Turn up the heat. It’s pyrography time
I enjoy pyrography, but I’m no expert. Here are a few fun pieces I recently burned, and some work of a true master. Sticking with my “make it, don’t buy it” theme, I made my kids small maple hearts for Valentine’s Day. Also sticking with my last-minute approach to gifts, these little gifts were completed late on February 13. Thankfully, lacquer dries quickly.
I made them a similar heart out of mahogany last year, which is still sitting on both of their dressers. Those hearts had carved edges and old English-style initials on their faces. I wanted these new hearts to be different yet complementary to last year’s version.
Burning Wood in the Shop
Drawing from my Grade 2 art class, I folded a piece of paper in half, drew half of a heart on the paper, cut it out and unfolded it. Bingo, a perfect heart. I traced that on a piece of straight-grained maple, cut it on the band saw, filed and sanded the edges, and it was ready for some heat.
Although most folks who do pyrography create artistic “paintings” in wood (often landscapes and portraits of people or animals) I really enjoy using my pyrography pens to add texture and pattern to wood. Maybe that just speaks to my lack of painting skills. I have four pyrography pens, but it’s my ball-point stylus and skew that I use most of the time.
A few layout lines with a pencil and I was able to trace the lines with my skew to outline the area to be textured. With the stylus, I added burnt dots to the outer edge of my daughter’s maple heart. Next, the skew was heated up to add a series of notches to my son’s gift. A bit of patience at this stage, and the resulting pattern looked even, but not so even it looked like a machine made it.
I did a quick online search for the initials in fancy script (gotta impress these two, after all), then traced both initials onto a piece of paper (it’s easy to trace on top of a backlit surface like a smartphone screen), then used a piece of carbon copy paper to transfer each letter to the heart’s surface. Turned the skew on again, and the letters were traced. Fun and easy, and the kids really enjoyed them. When he saw his heart my son immediately said, “Oh cool, a box!” After letting him down gently, I filed that idea away for next year. Guess I need to up my game after only two years of Valentine’s gifts. These kids are getting too smart.
Much Different Pyrography
While surfing Instagram last week I came across a Canadian artist who completed some incredible pyrography. At first, I thought I likely read it wrong, as her work looked too realistic. Surely it was painted, or even drawn, with a fine-tipped pen or pencil, although even painting or drawing with this level of accuracy was impressive.
After looking a bit closer I realized it was indeed done with a pyrography pen. Heck, it was virtually the same Razertip pyrography system I used, so I couldn’t even consider blaming my tools for my sub-par work this time.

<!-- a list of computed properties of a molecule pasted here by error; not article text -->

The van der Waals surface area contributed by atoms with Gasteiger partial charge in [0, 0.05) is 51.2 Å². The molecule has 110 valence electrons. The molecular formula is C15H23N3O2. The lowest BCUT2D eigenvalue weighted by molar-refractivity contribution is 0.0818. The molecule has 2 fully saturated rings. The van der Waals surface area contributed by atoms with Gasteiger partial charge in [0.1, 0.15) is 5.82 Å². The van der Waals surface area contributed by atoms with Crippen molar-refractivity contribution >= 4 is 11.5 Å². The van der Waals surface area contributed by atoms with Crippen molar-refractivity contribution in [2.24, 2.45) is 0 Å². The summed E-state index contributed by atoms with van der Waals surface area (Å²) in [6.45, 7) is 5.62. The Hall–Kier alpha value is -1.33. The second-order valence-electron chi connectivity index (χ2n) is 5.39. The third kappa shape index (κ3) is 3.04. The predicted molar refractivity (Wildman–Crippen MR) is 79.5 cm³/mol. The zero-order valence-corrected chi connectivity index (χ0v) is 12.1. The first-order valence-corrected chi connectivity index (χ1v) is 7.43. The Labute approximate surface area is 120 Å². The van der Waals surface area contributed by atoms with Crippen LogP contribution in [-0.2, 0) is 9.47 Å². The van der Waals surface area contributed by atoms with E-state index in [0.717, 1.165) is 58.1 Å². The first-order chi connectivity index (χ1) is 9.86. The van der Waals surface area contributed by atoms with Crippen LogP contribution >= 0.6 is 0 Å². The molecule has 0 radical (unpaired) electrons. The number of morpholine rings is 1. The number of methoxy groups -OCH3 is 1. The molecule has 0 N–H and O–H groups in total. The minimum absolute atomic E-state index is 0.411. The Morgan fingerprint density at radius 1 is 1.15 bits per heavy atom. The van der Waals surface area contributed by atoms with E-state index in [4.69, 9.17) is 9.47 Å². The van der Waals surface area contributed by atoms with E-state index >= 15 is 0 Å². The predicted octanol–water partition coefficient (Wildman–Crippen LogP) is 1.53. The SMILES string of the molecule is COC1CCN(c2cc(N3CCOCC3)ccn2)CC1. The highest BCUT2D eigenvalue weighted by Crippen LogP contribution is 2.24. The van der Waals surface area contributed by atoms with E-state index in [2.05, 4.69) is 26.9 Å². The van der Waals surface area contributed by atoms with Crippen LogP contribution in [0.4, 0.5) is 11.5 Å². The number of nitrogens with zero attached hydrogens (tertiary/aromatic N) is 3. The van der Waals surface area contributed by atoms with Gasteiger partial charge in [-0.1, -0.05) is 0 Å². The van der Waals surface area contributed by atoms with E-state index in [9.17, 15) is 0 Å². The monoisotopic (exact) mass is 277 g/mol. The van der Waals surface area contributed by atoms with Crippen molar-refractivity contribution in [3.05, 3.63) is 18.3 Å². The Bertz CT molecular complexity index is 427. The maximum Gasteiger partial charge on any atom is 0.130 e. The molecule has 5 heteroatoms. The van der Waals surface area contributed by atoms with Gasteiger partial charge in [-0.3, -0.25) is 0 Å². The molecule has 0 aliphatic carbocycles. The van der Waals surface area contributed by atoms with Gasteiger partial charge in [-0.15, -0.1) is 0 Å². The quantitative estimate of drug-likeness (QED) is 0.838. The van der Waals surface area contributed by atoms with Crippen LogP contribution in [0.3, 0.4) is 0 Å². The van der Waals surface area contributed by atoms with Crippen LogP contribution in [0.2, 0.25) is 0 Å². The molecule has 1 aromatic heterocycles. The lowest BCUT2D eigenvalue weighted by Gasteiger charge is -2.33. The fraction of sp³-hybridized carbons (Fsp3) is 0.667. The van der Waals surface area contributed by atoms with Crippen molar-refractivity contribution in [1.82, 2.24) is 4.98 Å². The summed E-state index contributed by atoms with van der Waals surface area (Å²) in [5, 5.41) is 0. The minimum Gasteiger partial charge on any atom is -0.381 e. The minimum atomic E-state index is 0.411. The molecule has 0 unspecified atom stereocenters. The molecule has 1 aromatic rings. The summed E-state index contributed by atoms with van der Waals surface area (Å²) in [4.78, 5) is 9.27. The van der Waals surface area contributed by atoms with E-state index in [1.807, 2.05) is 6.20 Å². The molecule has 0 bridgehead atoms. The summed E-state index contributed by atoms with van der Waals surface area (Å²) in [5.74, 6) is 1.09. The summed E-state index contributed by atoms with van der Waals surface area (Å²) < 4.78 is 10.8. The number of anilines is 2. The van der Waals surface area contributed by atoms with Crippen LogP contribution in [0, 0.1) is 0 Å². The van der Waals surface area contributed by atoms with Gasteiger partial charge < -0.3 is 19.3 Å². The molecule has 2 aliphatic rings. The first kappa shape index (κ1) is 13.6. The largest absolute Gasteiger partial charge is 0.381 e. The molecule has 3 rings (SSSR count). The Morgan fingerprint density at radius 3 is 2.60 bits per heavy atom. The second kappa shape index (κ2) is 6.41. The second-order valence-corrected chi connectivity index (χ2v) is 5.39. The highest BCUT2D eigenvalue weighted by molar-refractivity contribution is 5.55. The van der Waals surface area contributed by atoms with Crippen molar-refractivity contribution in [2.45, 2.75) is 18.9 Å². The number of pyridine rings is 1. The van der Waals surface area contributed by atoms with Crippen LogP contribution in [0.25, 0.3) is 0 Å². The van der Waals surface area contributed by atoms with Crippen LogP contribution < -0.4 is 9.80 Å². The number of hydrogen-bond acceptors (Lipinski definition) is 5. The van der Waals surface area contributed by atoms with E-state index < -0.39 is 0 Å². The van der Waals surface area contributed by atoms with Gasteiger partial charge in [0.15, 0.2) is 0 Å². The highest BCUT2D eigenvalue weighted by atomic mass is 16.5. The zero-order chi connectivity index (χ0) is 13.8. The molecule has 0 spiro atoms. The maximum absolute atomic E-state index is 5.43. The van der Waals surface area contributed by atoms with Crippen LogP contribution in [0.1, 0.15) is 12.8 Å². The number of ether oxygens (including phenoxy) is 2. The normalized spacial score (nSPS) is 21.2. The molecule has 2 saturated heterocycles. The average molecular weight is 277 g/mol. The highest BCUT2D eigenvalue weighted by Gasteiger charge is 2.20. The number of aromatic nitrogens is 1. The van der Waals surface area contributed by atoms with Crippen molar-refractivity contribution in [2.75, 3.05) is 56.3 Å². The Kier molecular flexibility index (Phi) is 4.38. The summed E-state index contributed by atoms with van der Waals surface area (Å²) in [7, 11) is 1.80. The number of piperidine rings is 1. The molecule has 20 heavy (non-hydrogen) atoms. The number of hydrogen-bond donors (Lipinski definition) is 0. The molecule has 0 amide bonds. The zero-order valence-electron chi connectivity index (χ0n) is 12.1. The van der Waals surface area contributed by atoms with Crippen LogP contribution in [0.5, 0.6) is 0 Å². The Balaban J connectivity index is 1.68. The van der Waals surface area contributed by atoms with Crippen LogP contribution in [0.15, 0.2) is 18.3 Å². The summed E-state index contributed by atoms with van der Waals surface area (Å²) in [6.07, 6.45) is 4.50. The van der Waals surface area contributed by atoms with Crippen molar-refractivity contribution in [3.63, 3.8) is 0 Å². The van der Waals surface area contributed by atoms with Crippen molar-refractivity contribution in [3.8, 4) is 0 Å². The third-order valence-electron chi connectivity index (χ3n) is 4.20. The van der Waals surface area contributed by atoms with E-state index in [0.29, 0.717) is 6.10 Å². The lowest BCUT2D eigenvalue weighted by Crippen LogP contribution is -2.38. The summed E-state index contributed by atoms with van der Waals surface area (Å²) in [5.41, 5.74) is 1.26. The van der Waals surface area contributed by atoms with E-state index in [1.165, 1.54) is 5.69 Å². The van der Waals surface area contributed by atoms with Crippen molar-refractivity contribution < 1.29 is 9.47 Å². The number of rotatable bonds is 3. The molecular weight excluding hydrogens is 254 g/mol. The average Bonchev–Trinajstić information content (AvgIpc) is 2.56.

Ave Richardson, from Queensville, Ontario, makes incredibly realistic works of art with her pyrography pen, focusing mainly on the eyes of her subject. If she can get the eyes right, the rest of the artwork usually falls into place. “I’m obsessed with eyes,” Ave told me. “Millimetre by millimetre, I create eyes with realism.” Ave is mainly self-taught, though the online community has played an important role in her learning. There’s a very strong online pyrography community.
Ave spends a lot of time searching for the right photograph to burn into wood, then contacts the photographer to get permission. She says a typical piece takes her between 20 to 40 hours, though I’m sure some pieces take longer than that.
Don’t be afraid to turn up the heat during this cold winter, woodworking friends!
For the second year in a row I’ve made the kids little heart-shaped sculptures for Valentine’s Day.
Pattern and Texture
It’s easy to vary the density of the burnt dots to create a wide range of looks and feels. Pyrography doesn’t only add pattern to wood, it burns the wood away to create texture that’s hard not to run a few fingers over.
While creating this perimeter, I covered only about 50% of the wood’s surface in that area. Burning the entire surface would result in a much different look and feel. The options are pretty much limitless.
Lots of Options
Using a skew to burn chevrons into the corner of the wood adds a strong visual. I considered adding a single burnt dot to the ends of each of the burnt lines, but opted for a simpler look.
At Her Desk
Ave Richardson, in her home studio, directly beside a window. During the day, natural light fills her work area, and she can watch the natural world while she creates.
This piece of spalted, live-edge maple was turned into a detailed piece of artwork. The background was burned with a Dremel 2000 after the kangaroos were completed, then some mixed-media was added to create the white stars.
One of Ave’s favourite portraits, the Gordon Lightfoot piece, is quite stunning.
A Ray of Light
A close-up of a cat’s eye, with a ray of light shining on it. The eye detail is incredible, and the fur also looks hyper-realistic.
Ave generally works from a photo, though this piece (a gift for her daughter) is the only time she’s completed an original design she’s come up with.
This gorilla piece is hard to look away from. It’s almost like you’re in the jungle watching this beautiful creature in real life.
Rob is a studio furniture maker and the editor at Canadian Woodworking & Home Improvement.